282 pp. Paperback Original
6" x 9" ISBN 0-9679520-1-8
Trade edition - $14.95
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Burnt Umber is a novel on the grand scale about the passionate lives of artists. It unfolds through the intertwining stories of the German painter Franz Marc, the American sculptor Harry Baer, and the strong-willed women they loved.
Much has been written about modern art pioneer Vasily Kandinsky, but his close friend Franz Marc remains a mystery. Through Marcís tortured and vividly imagined life, that of his wife Antonia, abandoned on her wedding night, and his lover Marguerite, a lesbian and early feminist, Burnt Umber offers an intimate portrayal of the European artistic and intellectual renaissance leading up to World War One.
Masterfully woven with Marcís story is that of Harry Baer (based on the art and milestones in the life of Harold Paris), an American GI who finds Marcís sketchbook in an abandoned farmhouse during World War Two and is haunted by it. In Paris, after the war, Harry marries Aurora, an intellectual assaulting the elite French academy. She launches his artistic career in the prestigious left bank galleries. Moving to Berkeley to teach, Harry forges a new career and confronts a new breed of women: Karine, the African-American activist who loves him but wonít live in his shadow, and Darah, the daughter of a Congressman, who embodies the confidence of the feminist generation and challenges Harry to give as much of himself to those who love him as to the art he creates.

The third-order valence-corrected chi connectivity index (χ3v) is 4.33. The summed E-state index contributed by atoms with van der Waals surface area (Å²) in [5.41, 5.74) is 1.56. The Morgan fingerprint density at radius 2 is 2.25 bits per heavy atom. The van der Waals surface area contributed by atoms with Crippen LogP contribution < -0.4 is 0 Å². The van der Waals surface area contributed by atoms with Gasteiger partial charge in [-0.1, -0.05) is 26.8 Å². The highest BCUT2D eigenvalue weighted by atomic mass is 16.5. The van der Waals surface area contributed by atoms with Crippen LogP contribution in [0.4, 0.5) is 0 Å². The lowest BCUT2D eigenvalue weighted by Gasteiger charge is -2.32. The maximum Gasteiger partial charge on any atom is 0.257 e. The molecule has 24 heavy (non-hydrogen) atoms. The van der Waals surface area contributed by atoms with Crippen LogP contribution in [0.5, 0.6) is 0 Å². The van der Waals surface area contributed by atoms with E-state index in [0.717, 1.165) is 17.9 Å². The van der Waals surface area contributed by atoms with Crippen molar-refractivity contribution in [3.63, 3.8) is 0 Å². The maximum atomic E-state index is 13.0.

Burnt Umber is a novel about two unforgettable artists who struggle to express their personal vision of the defining moments of the 20th Century: the trenches of World War One, the liberation of the concentration camps, the turbulence of post-World War Two Paris, the Civil Rights Movement, and Viet Nam-era Berkeley.
"In Proustian fashion...Greene's second novel is a
beautifully written account of the lives of artists caught up in turbulent
óBooklist (April 15, 2001)
"With characters worth exploring...Greene creates an engaging vision of the life of art."
ó Kirkus Reviews (March 15, 2001)